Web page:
The McDonaldization of Our Army: Efficiency Trumping Adaptability

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This post pulls from academic literature regarding how principles of the famous fast-food restaurant, McDonalds, are coming to dominate more and more aspects of American society, and thus the US Army.

George Ritzer authored the book, The McDonaldization of Society, in 1995, which has been updated and republished several times since. His thesis claims that five major principles of the fast-food chain have come to dominate increasing sectors of American society (and the world): efficiency, calculability, predictability, control, and ultimately the irrationality of hyper-rationality.1

Following this line of thought, two USMA professors, LTC (Dr.) Remi Hajjar and Dr. Morten Ender, applied the McDonaldization concept to the Army. They argued in their article, “McDonaldization in the U.S. Army: A Threat to the Profession,” which appeared in the 2005 book, The Future of the Army Profession, that McDonaldization severely threatens the Army as a profession by causing it to act more like a bureaucracy than a profession.2 Continue reading → The McDonaldization of Our Army: Efficiency Trumping Adaptability

Company Command Series Part XI: Unit Pride & Recognition Programs

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This blog post is a continuation of the multi-part Company Command Series covering key aspects of my command experience that I feel other commanders (current and future) can benefit from. This post discusses methods to enhance unit pride and ideas for a formal unit recognition program.

It is undeniable that a positive organizational culture is critical to your success as the commander, and the success of your company.  What I’ve found, though, is that little content exists addressing how exactly to advance your unit’s culture with specific, tangible actions. There are necessary methods such as Leadership by Wandering Around, as I wrote about in an earlier blog post. However, what are other influence methods that can build a healthy culture focused on your priorities as the commander? I argue two major components are: being deliberate in establishing a robust sense of unit pride, and creating an extensive recognition program. For both lines of effort, below, I address ways I advanced my company’s pride and a supporting recognition program. Continue reading → Company Command Series Part XI: Unit Pride & Recognition Programs

What Army Soldiers Can Learn From Navy Sailors

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We are halfway through the Company Command Series and are taking a quick intermission this week from the series. We continue discussing company command next week with policy letters.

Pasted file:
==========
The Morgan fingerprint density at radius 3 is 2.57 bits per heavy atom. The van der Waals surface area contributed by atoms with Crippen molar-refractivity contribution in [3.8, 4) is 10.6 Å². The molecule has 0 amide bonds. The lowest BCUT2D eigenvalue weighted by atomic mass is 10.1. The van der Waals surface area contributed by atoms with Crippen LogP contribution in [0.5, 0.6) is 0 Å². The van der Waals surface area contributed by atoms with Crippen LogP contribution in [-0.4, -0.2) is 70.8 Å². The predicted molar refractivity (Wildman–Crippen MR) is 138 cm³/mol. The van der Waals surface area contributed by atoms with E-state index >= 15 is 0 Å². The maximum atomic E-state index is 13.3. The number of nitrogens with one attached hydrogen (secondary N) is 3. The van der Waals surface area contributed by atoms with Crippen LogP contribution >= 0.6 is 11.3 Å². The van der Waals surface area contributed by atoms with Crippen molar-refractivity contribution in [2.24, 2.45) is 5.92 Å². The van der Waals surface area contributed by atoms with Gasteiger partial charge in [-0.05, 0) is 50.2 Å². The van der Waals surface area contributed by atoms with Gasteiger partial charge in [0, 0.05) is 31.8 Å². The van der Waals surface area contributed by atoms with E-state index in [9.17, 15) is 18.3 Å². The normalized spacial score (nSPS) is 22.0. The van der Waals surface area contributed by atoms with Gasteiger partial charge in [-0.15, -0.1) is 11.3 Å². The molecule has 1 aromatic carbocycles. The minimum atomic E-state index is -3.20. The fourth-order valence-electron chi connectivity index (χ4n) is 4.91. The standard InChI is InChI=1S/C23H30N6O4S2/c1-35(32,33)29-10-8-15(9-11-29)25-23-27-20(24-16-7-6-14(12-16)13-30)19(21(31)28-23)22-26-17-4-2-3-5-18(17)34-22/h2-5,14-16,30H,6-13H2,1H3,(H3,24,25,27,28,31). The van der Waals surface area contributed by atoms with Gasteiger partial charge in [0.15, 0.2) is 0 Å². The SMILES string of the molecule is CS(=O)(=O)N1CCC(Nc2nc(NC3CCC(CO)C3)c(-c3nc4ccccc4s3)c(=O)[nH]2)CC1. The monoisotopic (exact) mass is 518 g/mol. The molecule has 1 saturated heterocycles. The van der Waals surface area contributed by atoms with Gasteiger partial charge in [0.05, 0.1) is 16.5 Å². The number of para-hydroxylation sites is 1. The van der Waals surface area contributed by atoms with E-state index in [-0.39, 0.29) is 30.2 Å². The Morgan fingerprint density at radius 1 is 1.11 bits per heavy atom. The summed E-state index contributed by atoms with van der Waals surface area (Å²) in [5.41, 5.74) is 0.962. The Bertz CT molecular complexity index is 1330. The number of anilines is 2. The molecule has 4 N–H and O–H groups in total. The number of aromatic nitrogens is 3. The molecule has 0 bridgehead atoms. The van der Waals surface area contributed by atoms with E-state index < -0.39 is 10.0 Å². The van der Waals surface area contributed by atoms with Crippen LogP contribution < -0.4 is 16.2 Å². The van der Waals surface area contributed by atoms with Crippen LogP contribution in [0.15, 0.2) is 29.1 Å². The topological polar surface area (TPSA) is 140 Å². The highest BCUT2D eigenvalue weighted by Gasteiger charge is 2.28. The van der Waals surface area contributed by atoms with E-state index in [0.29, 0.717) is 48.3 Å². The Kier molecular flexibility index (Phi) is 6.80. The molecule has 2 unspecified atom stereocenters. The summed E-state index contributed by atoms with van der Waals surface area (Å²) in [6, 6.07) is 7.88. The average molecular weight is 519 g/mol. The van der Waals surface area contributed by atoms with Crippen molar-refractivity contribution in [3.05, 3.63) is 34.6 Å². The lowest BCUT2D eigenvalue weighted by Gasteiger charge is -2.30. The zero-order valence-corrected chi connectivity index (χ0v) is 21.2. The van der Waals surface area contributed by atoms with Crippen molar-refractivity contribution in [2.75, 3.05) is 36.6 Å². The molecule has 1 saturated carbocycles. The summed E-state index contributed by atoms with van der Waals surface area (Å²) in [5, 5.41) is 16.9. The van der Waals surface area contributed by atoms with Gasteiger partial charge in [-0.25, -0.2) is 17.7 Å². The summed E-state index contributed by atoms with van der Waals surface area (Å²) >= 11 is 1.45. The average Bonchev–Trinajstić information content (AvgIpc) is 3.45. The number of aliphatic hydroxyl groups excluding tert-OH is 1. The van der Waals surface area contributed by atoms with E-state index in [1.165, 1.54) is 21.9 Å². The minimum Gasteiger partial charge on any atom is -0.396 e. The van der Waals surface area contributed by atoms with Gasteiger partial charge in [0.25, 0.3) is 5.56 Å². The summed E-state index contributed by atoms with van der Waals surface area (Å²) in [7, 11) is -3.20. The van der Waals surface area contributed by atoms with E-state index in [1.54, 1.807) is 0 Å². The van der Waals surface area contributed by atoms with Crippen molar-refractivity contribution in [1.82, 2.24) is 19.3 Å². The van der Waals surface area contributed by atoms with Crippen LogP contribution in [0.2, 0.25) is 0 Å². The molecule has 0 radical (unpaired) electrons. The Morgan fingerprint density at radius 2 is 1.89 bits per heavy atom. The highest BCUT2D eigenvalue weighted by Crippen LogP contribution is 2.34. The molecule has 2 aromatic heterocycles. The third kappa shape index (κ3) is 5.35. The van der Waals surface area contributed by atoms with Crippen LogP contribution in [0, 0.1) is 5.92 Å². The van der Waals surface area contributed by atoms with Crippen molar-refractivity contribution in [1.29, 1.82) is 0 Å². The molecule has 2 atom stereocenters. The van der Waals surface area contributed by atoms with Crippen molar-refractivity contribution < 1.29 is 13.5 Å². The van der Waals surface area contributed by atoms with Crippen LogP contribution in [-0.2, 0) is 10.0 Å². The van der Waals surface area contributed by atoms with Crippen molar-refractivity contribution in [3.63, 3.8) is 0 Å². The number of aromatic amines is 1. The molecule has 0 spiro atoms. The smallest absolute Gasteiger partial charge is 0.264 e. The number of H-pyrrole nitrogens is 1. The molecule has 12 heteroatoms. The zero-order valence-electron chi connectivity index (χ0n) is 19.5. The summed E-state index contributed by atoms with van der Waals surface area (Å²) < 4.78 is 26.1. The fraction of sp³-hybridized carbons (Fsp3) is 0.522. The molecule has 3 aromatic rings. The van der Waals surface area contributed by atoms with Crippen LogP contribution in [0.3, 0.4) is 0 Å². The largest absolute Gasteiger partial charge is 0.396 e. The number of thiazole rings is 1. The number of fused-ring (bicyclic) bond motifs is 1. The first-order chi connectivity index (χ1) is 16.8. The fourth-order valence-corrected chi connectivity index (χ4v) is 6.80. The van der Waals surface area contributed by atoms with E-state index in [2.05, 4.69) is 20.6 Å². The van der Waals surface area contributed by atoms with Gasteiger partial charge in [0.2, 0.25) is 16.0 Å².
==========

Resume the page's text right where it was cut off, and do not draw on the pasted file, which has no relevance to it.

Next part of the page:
Army-Navy football; working with peers or bosses during joint service time as a field grade officer; popular Hollywood films like The Hunt for Red October, Master and Commander, and Top Gun. I can think of few other times the Navy really ever comes to my mind as an Army officer and leader. Especially for junior officers or enlisted Soldiers, we don’t tend to consider our Navy brothers and sisters in arms during our daily professional routines or even throughout most of our careers. It should be expected though; when was the last time any of us (outside of SOF) participated in a training or real-world mission with Navy personnel? Our branches serve two different purposes for our nation: an army brigade combat team of 4,000 Soldiers generally operates at the low tactical level of war during land operations, where a 135-man Navy submarine exists to achieve strategic level influence ensuring the freedom of the high seas. As the Department of Defense appears to be steering more towards ‘jointness’ or a joint team, the mission of the Army and the Navy illustrate the inevitable challenges that lie ahead.  The Army’s relationship with the Air Force, for example, illustrates how easy this transition may be with joint basing; however, the Navy has been less than motivated to share its property with anyone else.  I don’t need to concern myself with the Navy except the one day a year that we beat the hell out of Navy, right? Not quite.   Continue reading → What Army Soldiers Can Learn From Navy Sailors

The First Post: Post-Command Reflection

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Prior to taking command, I read a comment by an unknown Army field grade officer which argued that military leaders are in the business of organizational improvement; he called it the business of MakeSh*tBetter.com. We come in, make the organization better, and then we move on. His message resonated significantly with me and has become the bedrock principle of my leader philosophy.

Continue reading → The First Post: Post-Command Reflection